“Everything was leading toward that incident,” Trolander said. “The only way for that to be avoided was if Gegner changed his mind. It reached a point of no return — there were too many people involved and committed.”
As it turned out, the federal Civil Rights Act of 1964 was passed later that year, outlawing all forms of racial discrimination in the U.S.
According to Nesbitt, even though Gegner never consented to cutting a black person’s hair, it was a “moral victory” that he closed his shop. The escalation itself proved that the protesters made an impact and gave Yellow Springs a lasting reputation.
“I think that when we get this escalation it means that you’re having an effect,” Nesbitt said. “When the forces of repression are very worried and want to stop it, I think that’s a point where we say that we’ve made a dent. In the case of Yellow Springs and the barbershop, it sent a message to all of southern Ohio that Yellow Springs stood for something.”
Former village resident Bomani Moyenda, just a third grader at the time, watched the police tear gas protesters from the sidewalk with his mother and sister. The incident had a lasting personal effect on him.
“It was important for people in the village to take a stand against something that was overtly racist,” Moyenda said. “It meant a lot for me to see townspeople standing up against what they perceived was racial injustice.”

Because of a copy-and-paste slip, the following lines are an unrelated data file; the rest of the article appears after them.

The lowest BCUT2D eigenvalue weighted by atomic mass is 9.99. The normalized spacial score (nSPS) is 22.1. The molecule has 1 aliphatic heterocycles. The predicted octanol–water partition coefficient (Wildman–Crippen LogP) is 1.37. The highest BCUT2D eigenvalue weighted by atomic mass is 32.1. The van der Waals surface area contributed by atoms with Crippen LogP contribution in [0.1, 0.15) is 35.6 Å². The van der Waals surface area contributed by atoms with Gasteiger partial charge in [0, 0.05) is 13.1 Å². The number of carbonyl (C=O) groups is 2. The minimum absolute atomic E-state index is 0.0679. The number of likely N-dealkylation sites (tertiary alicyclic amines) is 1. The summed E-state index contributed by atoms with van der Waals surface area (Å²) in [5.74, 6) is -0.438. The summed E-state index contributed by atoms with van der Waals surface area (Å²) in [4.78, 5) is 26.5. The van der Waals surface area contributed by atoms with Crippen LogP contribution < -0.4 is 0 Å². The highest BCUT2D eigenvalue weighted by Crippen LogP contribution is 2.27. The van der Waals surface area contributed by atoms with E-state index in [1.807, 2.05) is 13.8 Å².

Activism still needed
Whether or not the Gegner incident was a victory, those who played a part agreed that more work still needs to be done. Though the incident made it clear that Yellow Springs will not tolerate blatant racism, discrimination is likely still present in how police and schools treat people of color, said Nesbitt, who spent decades fighting racism in Africa and around the world.
Moyenda said a racial achievement gap at the schools needs to be addressed, and greater efforts made to stem the decades-long decline of the local black population, which fell from one-quarter of the village in 1970 to just 12 percent in 2010.
Graham said he agrees that more could be done to increase diversity in the village. He believes the decline in diversity has diminished the lives of villagers, even though much of the decline was out of the village’s control.
“We’re not making a special effort at diversification, it’s just not on the radar,” he said, adding that increasing African-American participation in civic affairs would be a good first step.
Today, villagers may be challenging other perceived injustices, Trolander said. Evidence that the activist spirit is still alive in the village can be seen in the fight to stop the controversial shale gas drilling technique known as fracking and around other environmental and energy issues, he said. The local civil rights actions may have more of an impact on the nation than on Yellow Springs, Trolander added.
Local historian Scott Sanders of Anti-ochiana said he believes the Gegner barbershop incident may be the most significant event in Yellow Springs history.
“The entire event is bigger than anyone thinks and remembers,” Sanders said. Because it garnered national media attention, involved both Antioch and the town and took place over a decade, it may be more significant than the Miami Deposit bank robbery, downtown fires, railroad construction or Antioch College strikes.
“Few events have been so important,” Sanders said.